Review: Porn Star




I don’t know why I needed to know her name, but it didn’t find long to discover it. A few details and suddenly this woman who had been dehumanized by someone who was once her friend had her name and history restored to her. She was whole again. I know a fake name was likely meant to “protect” the privacy of her family, but it just seemed like a way to further diminish her.  “Leah” deserved more respect than Amanda Lauren gave her. She was more than her disease and she deserves to be remembered for more than her mental illness. She was a person. She was also a daughter, sister, friend, writer, actress, yoga instructor, and graduate of Tisch at NYU. She was loved. This is how we should remember her.  In the obituary, her family asked that donations be made to the Stella Adler Studio of Acting at NYU-Tisch. If you want to do so and can afford to do so, then I think that would be an awesome way to remember this young woman.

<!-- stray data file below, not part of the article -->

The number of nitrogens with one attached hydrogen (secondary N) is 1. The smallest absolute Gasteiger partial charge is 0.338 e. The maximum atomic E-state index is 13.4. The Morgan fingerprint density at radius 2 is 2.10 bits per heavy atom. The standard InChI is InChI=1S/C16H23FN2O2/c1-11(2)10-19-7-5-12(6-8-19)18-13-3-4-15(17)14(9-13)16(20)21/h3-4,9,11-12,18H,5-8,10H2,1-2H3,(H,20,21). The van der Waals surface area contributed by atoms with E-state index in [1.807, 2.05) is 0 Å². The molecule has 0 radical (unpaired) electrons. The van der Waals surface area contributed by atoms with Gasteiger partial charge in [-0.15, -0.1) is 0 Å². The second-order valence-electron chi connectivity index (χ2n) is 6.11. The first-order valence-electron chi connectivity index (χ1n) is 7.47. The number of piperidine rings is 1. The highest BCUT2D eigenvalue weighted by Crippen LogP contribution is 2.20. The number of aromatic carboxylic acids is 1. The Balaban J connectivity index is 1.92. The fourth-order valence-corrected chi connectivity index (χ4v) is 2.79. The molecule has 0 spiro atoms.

How We Remember 


4